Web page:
Hot Springs in Banff National Park
The hot springs in Banff National Park are what first made this destination so famous, and you can still experience them today! For over 125 years, travellers, allured by the medicinal qualities of the hot springs, journeyed to Banff via the newly constructed Canadian Pacific Railway to take a dip in the mineral waters. The water temperature is kept between 37 and 40 degrees Celsius, making them an ideal temperature for soaking in year-round.
Located at the end of Mountain Avenue at an elevation of 1,585 metres, the Banff Upper Hot Springs are the highest springs in Canada. The hot springs facility consists of a large pool, spa and café.
The Banff Upper Hot Springs offer particularly special conditions to go for a warm, soothing soak in wintertime. As snow gently falls on the surrounding peaks, you can take a deep breath and relax in the steaming waters. The hot springs are especially soothing après-ski, when you can let your muscles relax after a long day carving turns and reminisce on the best runs of the day with your friends.
History of the Hot Springs in Banff National Park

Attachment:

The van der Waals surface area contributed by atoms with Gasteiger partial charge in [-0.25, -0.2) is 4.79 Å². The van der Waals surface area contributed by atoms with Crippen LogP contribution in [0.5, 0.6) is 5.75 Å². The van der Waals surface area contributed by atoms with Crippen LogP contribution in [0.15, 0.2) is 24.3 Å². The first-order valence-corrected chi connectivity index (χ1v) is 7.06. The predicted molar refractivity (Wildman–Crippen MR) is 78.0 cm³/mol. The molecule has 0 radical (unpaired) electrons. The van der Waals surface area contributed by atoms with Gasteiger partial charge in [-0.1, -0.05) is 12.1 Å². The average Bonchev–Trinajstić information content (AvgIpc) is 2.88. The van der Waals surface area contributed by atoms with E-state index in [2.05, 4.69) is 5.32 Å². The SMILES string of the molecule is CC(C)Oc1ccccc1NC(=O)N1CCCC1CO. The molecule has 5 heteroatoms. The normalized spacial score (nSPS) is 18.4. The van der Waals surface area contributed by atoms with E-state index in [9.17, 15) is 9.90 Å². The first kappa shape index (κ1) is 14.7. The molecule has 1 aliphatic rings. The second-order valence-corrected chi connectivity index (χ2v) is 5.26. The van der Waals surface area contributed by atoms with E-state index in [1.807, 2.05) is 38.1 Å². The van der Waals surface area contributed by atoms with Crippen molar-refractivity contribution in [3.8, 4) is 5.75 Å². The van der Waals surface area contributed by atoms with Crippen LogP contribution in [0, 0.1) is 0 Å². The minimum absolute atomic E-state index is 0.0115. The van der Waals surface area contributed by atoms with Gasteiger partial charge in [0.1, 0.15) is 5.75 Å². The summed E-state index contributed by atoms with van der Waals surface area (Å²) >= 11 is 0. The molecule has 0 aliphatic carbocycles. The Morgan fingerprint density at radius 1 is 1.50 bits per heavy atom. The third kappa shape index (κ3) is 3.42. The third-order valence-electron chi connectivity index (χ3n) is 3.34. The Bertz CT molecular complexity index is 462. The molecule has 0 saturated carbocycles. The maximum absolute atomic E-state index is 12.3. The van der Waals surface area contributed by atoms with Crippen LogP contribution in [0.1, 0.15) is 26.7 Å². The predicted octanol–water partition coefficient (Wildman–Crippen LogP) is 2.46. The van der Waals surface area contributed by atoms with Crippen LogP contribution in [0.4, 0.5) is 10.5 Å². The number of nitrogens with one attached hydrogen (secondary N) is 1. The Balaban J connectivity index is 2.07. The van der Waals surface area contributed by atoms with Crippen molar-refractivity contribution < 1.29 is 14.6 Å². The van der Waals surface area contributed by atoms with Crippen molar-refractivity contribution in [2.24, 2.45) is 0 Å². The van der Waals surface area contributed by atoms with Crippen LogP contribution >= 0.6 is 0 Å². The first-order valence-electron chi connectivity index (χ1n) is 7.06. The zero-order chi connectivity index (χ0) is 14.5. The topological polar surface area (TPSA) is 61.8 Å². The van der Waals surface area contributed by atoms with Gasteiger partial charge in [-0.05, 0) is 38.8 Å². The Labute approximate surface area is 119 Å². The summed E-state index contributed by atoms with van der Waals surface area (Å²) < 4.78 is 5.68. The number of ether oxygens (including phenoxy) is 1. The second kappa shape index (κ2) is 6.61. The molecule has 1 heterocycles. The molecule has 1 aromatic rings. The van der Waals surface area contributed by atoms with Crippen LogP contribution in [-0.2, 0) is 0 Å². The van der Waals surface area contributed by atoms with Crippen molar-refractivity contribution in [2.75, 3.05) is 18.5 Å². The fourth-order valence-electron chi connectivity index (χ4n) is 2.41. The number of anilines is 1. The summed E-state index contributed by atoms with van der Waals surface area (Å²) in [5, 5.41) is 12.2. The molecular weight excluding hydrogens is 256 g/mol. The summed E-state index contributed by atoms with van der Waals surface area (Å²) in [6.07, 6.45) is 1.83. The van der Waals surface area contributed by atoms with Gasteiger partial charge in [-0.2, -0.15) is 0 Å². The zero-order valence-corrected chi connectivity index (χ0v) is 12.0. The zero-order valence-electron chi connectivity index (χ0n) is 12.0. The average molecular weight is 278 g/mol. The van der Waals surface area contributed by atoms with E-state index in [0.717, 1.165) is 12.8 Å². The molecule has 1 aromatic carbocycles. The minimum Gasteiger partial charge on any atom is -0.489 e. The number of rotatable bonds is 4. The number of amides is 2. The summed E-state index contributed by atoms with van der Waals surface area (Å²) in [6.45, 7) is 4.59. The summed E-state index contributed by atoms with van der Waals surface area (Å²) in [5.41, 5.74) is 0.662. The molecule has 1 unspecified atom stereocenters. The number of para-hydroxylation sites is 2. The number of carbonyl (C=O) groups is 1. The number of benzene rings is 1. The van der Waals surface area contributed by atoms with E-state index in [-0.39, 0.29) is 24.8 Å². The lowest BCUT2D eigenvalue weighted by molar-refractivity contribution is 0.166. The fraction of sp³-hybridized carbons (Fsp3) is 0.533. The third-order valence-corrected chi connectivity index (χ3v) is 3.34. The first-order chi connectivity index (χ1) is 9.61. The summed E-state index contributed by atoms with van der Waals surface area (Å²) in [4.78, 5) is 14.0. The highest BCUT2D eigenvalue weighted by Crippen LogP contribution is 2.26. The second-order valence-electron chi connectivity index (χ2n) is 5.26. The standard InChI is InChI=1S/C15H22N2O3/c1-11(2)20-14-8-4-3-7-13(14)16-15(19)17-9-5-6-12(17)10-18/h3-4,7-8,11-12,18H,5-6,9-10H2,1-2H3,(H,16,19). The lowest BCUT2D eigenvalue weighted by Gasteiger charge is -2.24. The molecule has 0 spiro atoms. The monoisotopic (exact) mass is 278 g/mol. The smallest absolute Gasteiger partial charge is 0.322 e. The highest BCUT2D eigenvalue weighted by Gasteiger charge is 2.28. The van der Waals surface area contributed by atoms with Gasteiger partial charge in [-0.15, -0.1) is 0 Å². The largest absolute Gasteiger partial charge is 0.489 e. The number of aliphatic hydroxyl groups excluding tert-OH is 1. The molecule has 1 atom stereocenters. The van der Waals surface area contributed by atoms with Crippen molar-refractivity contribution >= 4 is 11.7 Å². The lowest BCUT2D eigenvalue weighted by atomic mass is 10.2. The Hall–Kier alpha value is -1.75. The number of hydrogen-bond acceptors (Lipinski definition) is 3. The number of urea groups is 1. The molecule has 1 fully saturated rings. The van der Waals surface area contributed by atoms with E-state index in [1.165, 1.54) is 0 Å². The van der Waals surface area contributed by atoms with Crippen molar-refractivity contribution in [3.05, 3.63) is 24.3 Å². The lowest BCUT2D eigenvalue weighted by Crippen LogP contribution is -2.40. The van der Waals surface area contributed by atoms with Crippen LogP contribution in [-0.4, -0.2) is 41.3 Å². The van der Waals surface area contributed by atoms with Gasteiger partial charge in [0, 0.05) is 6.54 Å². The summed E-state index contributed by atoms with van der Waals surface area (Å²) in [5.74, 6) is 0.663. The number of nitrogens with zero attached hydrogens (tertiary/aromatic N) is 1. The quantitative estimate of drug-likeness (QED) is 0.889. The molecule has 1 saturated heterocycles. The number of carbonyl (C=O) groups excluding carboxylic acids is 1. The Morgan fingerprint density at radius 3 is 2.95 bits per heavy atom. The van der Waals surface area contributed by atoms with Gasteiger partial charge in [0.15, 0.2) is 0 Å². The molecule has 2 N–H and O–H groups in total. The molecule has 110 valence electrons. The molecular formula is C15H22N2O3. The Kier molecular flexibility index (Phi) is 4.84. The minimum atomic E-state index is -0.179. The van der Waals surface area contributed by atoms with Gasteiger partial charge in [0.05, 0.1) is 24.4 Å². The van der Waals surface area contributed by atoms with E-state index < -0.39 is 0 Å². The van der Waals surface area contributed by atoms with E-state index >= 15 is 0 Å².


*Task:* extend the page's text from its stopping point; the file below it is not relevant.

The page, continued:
Archaeological evidence reveals humans have lived in the Banff National Park region for 10,000 years or more, so it is likely that the First Nations people were the first to discover and use the hot springs. And while there is documentation that other explorers came across the hot springs in the mid 19th century, it wasn’t until 1882 that a few Canadian Pacific workers stumbled across the hot springs (at what is now known as the Cave and Basin) and this site so famous.
To explore the hot springs, these railway workers, William McCardell, Thomas McCardell and Frank McCabe, descended a felled tree into the skylight of the cave that held the hot pools. A year later, they built a small cabin nearby, hoping to commercialize the mineral waters. This led to conflict over ownership of the hot springs, and eventually the Canadian government intervened and created the Hot Springs Reserve in 1885. This was the origin of the entire National Parks system in Canada.
The Banff Upper Hot Springs were explored and developed around the same time as the Cave and Basin, but remain the only hot springs that can be enjoyed by the public today. The hot springs elsewhere, included the Cave and Basin site, are the habitat of an endangered snail and are no longer open for public use.